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Tighter recycling restrictions affect not just you, but Goodwill, too

As the city of Tacoma and Pierce County struggle with tighter recycling regulations from overseas, another familiar entity is now feeling the pinch.

Goodwill.

What Goodwill is facing is the same as municipalities facing trash and recycling challenges. The global market for recycled glass, plastics, wood and cardboard is shrinking with the restrictions from countries reducing the percentage of allowed contaminated loads.

While they do not want to discourage donations, they do want people to be mindful of donations that they are equipped to take.

Goodwill of the Olympics & Rainier Region recently shared its own cost analysis with The News Tribune:

For its summer season alone (it’s busiest time of the year) out-of-pocket costs for recycle/salvage fees will come to $320,000.

For the full year, its out-of-pocket costs will be around $1.3 million, a 42.3 percent increase in costs compared with 2015.

Those numbers do not include the associated costs to store and transport unsalable items to a landfill.

For Goodwill, that’s money that could have gone to its free education/career programs for the unemployed in the region — a $9 million operation.

The good news is Goodwill Olympics & Rainier Region kept 87 million pounds of household items out of a landfill in 2018, according to its figures.

The bad news is many Goodwill operations are seeing disposal bills rise, with fewer places to send stuff when products don’t sell, or items cannot be sold either for defects or other issues.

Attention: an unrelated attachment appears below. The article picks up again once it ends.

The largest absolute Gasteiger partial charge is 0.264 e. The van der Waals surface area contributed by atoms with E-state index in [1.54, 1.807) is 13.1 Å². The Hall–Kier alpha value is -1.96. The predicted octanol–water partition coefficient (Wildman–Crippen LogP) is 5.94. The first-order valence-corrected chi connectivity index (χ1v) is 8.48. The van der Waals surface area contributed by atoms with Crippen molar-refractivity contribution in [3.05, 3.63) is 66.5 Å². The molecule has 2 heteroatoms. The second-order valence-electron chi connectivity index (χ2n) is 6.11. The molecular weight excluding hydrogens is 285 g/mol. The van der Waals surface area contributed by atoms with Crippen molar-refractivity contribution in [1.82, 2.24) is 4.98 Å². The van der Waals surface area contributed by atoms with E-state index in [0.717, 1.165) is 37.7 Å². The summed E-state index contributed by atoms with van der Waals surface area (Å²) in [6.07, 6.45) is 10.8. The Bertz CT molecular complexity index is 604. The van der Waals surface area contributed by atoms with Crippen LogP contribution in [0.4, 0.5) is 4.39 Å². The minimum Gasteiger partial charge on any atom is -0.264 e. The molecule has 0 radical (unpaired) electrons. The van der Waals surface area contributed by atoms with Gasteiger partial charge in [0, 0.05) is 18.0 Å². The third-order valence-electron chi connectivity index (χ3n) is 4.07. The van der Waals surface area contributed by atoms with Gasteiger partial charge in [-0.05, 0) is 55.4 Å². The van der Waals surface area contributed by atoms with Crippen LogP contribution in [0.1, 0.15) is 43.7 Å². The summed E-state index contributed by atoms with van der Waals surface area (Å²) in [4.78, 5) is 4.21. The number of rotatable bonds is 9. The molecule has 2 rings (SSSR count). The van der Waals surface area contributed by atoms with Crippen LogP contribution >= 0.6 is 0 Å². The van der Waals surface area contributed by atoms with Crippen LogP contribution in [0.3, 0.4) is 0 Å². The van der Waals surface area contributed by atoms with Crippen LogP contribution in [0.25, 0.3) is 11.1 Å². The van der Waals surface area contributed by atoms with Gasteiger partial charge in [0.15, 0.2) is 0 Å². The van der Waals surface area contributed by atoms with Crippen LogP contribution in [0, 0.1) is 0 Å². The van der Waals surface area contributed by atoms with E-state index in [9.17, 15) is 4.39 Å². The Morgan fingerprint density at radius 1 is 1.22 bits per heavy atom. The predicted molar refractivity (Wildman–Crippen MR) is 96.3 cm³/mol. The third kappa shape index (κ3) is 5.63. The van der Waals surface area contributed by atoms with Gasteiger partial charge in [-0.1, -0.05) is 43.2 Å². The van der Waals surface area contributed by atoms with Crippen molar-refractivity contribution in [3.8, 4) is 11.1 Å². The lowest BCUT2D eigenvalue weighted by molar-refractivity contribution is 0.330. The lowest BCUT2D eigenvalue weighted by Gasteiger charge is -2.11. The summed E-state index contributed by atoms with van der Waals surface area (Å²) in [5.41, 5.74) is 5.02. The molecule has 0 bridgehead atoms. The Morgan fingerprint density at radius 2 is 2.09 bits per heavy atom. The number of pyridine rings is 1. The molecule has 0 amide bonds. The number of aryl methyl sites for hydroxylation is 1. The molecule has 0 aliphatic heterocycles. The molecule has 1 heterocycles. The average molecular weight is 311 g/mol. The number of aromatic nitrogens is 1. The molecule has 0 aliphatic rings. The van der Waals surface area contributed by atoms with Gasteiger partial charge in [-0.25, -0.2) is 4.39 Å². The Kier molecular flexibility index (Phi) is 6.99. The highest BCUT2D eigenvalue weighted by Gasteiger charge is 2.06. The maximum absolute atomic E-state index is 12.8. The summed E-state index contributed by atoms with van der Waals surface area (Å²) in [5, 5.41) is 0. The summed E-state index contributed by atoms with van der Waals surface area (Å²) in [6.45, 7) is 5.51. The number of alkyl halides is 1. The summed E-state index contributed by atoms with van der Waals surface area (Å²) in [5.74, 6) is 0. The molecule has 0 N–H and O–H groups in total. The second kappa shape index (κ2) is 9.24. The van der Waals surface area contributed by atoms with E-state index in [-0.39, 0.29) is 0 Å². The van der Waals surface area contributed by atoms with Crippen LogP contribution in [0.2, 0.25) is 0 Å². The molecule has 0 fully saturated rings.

“We’ve got to support our jobs training, and we’re putting in so much money in disposing of basically stuff we can’t sell,” Mike McGarvey, director of Operations Goodwill of the Olympics & Rainier Region, told The News Tribune in a recent interview.

Every county has different rates, but for Goodwill on average it works out to be around $110 per ton in disposal costs.

“Many recycling businesses can’t afford to do the level of sorting required now,” he added.

“And now they’re going to be clamping down on metals,” he said. The first round of new restrictions on scrap metals started this summer, with another round expected later this year.

“Our only option is to try to repurpose and use what we can.” He and his team scour trade magazines, hoping to find potential partners to work with, “and talking to other agencies, other recyclers and repurposers and ask, ‘What are you doing?’

He said the team in Tacoma has made calls “as far away as Miami.”

Indeed, a state by state breakdown of what city and county governments are facing nationwide show how the salvage stream has quickly become a widespread challenge. When one state’s facility stops accepting items, another state feels the effects.

“Small and mid-sized municipalities are particularly vulnerable to price increases and program changes. Many stakeholders are working to help stabilize and improve this system, and results are shining through, but a clear path forward has yet to materialize,” according to Waste Dive, a site that monitors national news coverage of the issue, in a report last month.

Infrastructure is being developed to offer stop-gaps, but it’s still early in that process as the industry is still adjusting to the new regulations.

For example, hard plastics, common in toys, is now extremely challenging to offload. Innovations such as converting them for use to make plastic pallets is still years away.